Using Earnings, A Company's Report Card
Earnings are like quarterly report cards for companies. During earnings, companies make a public announcement about their profits or losses, and also provide guidance on what to expect in the future.
Earnings announcements come in the form of a press release, a conference call (which you can listen to on Robinhood), and an official filing with the SEC “10-Q.”
Investors pay close attention to earnings calls because this is one of the few times you can hear a company’s CEO share how their company is performing.
Your decision to buy or sell a stock should be based on your belief in the value of a company.
If the earnings call gives people more confidence in a company, stock prices often go up. If people lose confidence in a company’s performance, stock prices typically go down. Checking if a company’s stock price goes up or down after earnings is a great gut check to see how well the market believes a company is doing.
Once you choose the company whose earnings you’d like to see, scroll down on its stock Detail page to the Earnings section. You’ll see the amount of profit a company made in the most recent quarters in terms of “earnings per share,” or EPS. You’ll also see the company’s next earnings announcement date.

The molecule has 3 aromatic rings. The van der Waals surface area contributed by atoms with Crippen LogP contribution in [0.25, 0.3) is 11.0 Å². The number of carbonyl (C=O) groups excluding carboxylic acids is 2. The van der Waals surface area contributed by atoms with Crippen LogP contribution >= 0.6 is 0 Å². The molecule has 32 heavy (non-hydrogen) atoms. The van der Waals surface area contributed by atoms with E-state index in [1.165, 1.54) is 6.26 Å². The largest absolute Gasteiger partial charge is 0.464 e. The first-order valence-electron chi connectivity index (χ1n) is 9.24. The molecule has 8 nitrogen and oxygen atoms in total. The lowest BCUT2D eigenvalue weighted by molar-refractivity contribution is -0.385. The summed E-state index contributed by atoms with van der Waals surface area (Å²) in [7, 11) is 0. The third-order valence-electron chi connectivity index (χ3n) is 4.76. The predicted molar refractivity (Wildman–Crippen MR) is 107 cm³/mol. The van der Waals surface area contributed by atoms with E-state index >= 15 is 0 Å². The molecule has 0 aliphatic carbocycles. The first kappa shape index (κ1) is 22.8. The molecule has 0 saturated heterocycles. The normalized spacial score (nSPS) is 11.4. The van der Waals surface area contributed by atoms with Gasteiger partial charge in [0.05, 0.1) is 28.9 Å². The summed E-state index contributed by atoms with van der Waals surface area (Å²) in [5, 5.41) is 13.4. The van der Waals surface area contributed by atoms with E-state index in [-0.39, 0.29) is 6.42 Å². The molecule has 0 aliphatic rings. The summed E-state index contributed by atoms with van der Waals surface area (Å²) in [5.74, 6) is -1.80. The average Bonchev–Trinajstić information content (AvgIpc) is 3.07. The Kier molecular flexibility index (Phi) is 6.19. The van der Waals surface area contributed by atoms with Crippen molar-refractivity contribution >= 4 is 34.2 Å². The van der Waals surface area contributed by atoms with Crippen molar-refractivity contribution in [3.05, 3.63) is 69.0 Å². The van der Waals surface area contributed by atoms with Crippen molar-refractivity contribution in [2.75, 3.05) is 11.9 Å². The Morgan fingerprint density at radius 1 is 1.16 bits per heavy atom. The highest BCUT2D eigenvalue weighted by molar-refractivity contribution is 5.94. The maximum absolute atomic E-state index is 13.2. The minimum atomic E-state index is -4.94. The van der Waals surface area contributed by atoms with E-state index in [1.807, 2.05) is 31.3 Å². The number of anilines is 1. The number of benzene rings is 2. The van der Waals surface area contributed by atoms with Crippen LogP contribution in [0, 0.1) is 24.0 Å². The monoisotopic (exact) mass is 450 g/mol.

EPS, or earnings per share, is a dollar amount that represents the company’s overall quarterly profits divided by the number of shares in the market. This shows you the amount of profit the company made for each share of stock it has in the market.
Example: If Company ABC has 1 million shares in the market and just announced $10M in revenue, the EPS is $10.
Many investors use EPS figures to better understand a company’s profitability and ability to meet profit goals. When profits are higher, it may indicate that the value of the company’s shares will increase. The opposite is true for when a company’s profits are down.
Actual EPS refers what a company reports during earnings, while the Expected EPS is what analysts predict a company’s earnings will be.